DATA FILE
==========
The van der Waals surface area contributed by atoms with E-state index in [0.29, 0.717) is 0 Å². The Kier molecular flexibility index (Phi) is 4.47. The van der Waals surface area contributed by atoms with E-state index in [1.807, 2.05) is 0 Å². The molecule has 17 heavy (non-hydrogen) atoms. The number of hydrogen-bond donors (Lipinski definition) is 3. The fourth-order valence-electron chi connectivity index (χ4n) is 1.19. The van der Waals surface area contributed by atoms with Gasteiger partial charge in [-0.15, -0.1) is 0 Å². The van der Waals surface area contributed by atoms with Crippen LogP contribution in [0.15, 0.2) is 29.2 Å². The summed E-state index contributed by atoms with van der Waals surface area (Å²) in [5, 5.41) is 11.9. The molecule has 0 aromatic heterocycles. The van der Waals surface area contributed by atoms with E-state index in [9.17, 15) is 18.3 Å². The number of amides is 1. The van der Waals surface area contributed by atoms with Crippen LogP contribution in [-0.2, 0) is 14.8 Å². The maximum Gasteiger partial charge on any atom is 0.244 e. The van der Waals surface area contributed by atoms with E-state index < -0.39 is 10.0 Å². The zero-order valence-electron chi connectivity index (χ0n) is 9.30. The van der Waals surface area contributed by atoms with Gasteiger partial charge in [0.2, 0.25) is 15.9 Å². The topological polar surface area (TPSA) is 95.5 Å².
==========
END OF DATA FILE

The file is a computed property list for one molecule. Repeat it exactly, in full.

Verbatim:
The van der Waals surface area contributed by atoms with E-state index in [0.29, 0.717) is 0 Å². The Kier molecular flexibility index (Phi) is 4.47. The van der Waals surface area contributed by atoms with E-state index in [1.807, 2.05) is 0 Å². The molecule has 17 heavy (non-hydrogen) atoms. The number of hydrogen-bond donors (Lipinski definition) is 3. The fourth-order valence-electron chi connectivity index (χ4n) is 1.19. The van der Waals surface area contributed by atoms with Gasteiger partial charge in [-0.15, -0.1) is 0 Å². The van der Waals surface area contributed by atoms with Crippen LogP contribution in [0.15, 0.2) is 29.2 Å². The summed E-state index contributed by atoms with van der Waals surface area (Å²) in [5, 5.41) is 11.9. The molecule has 0 aromatic heterocycles. The van der Waals surface area contributed by atoms with E-state index in [9.17, 15) is 18.3 Å². The number of amides is 1. The van der Waals surface area contributed by atoms with Crippen LogP contribution in [-0.2, 0) is 14.8 Å². The maximum Gasteiger partial charge on any atom is 0.244 e. The van der Waals surface area contributed by atoms with E-state index < -0.39 is 10.0 Å². The zero-order valence-electron chi connectivity index (χ0n) is 9.30. The van der Waals surface area contributed by atoms with Gasteiger partial charge in [0.2, 0.25) is 15.9 Å². The topological polar surface area (TPSA) is 95.5 Å².